Another year, another premature obituary for media relations. It’s become a rather predictable stock-in-trade of the PR commentariat to pronounce with great solemnity that media relations is, if not dead, then most certainly on life support.  I read a different story that tells me how the industry is moving on and how the core of what we do has changed. In my experience, the truth is that quality coverage in target publications is as important as it ever has been. Far from media relations dying, it is in rude health – a more skilled, creative and indispensable part of the communications toolkit than ever before.

In some ways, the circumstances for today’s media relations practitioners are more propitious than ever. We are constantly told that the number of journalists and publications is falling. The British Labour Force Survey found the number of journalists fell by 11,000 but that makes talented communicators specialising in media relations more important than it ever has been. As the numbers of journalists, photographers and other editorial staff dwindle, the savvy PR practitioner who can pitch a compelling story, provide engaging pictures and rustle up a memorable soundbite at a moment’s notice becomes all the more indispensable to news outlets faced with the insatiable demands of a deadline-driven, 24/7 news cycle. Take the MailOnline, it is now a huge behemoth which needs to be fed news 24 hours a day to satiate its audience’s desire for news around the clock.  PRs are the people who provide the stories to feed that need.

More than ever, Journalists continue to rely on PR practitioners to help give them stories and other content. This reliance is arguably getting greater as conventional news outlets cut back on staff. Think about the number of times we have been asked to send pictures to a paper because their one staff photographer is not available or a journalist prefers a written interview than a spoken one to save them time.

Social media has not reduced the appetite for quality journalist and PR-driven content. Indeed, in an era of ‘fake news’, quite the reverse is true. It is still the tier one articles in major reputable media outlets that are the most shared, liked and circulated on social media, and which help shape the terms of public debate. Little wonder, then, that a powerful article in a mainstream media outlet resonates far wider than it used to.

As long as there is a public demand for quality journalism – as there surely still is – then the media remains an important, significant channel for ensuring an organisation’s name and messages are seen and heard. Most people in our industry now realise that this is not about volume but quality. One good piece of coverage can go far further than it ever has, as can one negative piece. The premium on good media relations is very high and the cost of bad media relations is even higher. It is, therefore, no surprise to see clients value quality over quantity and the numbers of PRs continuing to increase.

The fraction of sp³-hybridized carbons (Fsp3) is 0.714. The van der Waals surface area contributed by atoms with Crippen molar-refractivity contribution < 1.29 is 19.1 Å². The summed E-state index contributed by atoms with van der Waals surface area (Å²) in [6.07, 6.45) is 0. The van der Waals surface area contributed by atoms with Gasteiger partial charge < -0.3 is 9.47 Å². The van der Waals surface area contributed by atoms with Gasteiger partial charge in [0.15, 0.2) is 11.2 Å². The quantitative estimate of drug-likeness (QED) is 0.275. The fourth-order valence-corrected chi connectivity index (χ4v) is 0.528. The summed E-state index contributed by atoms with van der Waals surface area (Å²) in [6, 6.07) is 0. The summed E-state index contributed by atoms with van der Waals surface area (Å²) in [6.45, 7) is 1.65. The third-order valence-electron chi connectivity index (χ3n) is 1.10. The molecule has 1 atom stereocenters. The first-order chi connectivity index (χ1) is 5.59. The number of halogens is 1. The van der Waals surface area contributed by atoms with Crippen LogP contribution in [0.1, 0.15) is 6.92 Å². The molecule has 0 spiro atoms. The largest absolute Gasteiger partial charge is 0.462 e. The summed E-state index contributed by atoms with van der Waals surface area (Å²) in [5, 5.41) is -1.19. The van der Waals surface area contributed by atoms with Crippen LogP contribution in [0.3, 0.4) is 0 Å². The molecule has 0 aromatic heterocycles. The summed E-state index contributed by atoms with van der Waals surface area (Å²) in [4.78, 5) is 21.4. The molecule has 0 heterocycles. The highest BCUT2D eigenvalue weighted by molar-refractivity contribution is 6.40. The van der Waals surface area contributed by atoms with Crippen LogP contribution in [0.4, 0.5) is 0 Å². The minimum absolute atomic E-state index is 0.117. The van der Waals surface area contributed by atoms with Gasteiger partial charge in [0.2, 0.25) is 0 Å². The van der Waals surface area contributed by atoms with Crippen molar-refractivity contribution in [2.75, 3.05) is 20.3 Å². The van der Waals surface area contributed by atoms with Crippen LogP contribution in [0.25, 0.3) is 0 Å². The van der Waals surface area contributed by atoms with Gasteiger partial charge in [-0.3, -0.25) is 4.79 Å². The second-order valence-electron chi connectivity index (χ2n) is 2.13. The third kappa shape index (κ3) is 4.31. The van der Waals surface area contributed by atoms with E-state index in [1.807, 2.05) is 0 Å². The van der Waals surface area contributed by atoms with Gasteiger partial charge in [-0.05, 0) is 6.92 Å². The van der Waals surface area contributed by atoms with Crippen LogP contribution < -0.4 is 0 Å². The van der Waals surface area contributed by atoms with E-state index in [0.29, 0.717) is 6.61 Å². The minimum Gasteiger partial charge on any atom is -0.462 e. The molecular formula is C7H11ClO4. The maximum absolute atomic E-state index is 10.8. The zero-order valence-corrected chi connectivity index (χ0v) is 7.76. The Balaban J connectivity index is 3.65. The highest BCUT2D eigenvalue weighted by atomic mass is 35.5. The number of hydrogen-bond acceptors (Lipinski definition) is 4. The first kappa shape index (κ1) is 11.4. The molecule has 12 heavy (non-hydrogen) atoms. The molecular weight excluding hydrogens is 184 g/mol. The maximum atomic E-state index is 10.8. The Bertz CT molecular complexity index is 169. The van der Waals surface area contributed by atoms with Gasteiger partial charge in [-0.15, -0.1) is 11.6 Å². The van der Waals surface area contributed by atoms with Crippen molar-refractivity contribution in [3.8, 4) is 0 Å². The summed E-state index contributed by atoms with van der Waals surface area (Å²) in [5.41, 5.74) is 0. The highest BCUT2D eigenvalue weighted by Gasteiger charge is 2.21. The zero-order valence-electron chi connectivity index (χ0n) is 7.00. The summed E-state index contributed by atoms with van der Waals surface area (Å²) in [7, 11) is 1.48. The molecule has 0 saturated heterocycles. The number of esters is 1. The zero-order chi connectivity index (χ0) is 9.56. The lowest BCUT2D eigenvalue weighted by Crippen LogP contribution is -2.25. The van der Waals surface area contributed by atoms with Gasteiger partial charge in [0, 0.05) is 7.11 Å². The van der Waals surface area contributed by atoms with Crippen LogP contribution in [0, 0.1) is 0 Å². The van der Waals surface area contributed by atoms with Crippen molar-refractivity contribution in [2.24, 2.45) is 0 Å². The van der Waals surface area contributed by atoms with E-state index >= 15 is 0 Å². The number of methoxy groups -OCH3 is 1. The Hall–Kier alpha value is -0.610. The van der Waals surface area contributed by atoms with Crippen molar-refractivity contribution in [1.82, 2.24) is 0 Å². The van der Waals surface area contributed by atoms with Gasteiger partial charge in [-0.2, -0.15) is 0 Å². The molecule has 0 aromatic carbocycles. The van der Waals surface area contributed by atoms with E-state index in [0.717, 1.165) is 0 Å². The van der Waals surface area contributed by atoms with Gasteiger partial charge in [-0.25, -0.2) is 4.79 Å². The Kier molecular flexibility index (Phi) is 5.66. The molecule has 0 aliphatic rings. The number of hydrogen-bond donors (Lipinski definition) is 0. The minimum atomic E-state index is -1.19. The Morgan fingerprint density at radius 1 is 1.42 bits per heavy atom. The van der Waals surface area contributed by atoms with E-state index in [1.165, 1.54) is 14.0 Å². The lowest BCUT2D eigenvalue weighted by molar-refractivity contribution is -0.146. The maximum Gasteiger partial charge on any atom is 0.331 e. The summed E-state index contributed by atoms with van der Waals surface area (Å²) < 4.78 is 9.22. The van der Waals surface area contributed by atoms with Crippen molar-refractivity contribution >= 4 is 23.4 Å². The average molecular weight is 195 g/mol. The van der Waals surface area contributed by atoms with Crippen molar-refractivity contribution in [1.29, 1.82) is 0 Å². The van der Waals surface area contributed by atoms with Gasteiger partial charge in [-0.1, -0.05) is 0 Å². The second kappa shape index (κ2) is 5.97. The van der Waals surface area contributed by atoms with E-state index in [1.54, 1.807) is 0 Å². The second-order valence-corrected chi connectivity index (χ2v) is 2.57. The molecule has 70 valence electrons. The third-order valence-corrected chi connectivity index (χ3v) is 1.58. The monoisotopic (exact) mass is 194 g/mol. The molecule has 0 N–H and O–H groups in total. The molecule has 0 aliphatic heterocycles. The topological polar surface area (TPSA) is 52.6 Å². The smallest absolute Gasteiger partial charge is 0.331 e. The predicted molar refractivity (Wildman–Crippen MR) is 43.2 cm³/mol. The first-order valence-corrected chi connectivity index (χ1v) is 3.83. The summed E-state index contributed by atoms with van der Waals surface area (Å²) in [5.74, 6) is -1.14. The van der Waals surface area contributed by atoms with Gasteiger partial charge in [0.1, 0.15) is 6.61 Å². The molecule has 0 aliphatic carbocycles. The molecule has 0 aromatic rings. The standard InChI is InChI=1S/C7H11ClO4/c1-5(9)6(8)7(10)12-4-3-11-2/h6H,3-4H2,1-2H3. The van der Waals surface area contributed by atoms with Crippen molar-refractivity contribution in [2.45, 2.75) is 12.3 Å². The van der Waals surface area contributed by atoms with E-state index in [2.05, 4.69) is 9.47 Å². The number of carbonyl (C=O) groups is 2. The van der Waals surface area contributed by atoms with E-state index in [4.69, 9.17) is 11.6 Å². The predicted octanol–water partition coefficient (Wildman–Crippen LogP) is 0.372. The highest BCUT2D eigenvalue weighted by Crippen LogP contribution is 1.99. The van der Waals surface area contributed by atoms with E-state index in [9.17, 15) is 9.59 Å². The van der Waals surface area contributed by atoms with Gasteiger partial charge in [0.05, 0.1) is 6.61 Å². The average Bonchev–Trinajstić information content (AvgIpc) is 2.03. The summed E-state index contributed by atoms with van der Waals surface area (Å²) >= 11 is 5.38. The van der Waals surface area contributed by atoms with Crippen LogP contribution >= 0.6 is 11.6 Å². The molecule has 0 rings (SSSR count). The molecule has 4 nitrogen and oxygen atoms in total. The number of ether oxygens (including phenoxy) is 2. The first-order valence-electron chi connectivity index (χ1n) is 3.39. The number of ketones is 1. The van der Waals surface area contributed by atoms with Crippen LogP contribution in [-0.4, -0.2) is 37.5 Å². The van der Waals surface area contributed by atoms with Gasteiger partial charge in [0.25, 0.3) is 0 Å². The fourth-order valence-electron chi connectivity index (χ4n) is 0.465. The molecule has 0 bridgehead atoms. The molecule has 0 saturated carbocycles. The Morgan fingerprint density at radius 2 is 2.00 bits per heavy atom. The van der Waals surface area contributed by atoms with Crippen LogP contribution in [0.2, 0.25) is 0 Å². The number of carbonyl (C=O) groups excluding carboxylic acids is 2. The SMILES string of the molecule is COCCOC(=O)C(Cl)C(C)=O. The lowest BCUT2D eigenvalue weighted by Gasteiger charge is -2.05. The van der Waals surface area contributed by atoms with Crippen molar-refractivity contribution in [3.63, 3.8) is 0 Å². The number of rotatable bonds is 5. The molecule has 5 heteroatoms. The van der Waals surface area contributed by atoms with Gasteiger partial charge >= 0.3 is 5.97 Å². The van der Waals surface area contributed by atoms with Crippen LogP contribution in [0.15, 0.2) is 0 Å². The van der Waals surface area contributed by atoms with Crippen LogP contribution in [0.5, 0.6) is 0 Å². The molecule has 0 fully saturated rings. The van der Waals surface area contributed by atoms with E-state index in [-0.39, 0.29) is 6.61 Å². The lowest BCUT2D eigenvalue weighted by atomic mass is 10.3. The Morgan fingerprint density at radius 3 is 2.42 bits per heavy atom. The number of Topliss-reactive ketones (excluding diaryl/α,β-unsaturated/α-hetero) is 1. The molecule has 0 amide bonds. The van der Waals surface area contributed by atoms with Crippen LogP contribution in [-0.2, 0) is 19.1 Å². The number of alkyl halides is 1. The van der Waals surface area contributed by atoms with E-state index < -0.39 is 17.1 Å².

The rhetoric about the death of media relations peddled by some PR practitioners doesn’t match the reality. The clear majority, surely, still spend most of their time on media work. You only need to look at most of the recent PRWeek award winners to see that there is normally a media relations element and that, more often than not, this remains the focal part of the campaign.

We need to innovate in our media relations, ten years ago I would never of thought of texting a journalist content, now I have colleagues who have continuous dialogues with journalists over WhatsApp.  We need to think about what works for journalists today and understanding that the same media relations job I have been doing for the last ten years is constantly changing and adapting. But to say it will ever be extinct seems at the very least far-fetched.

Nobody is, or should be, saying that media relations is the be all and end all of PR. Of course, the comms ‘toolkit’ has expanded in recent years to include social media, stakeholder engagement and much more besides. There is no contradiction in being aware of and alert to these exciting opportunities to reach our audiences in a cost-effective way, but putting media relations as a poor cousin of more modern parts of our industry would not be an accurate reflection on the reality

First published by PR Week

About the Author: Shimon Cohen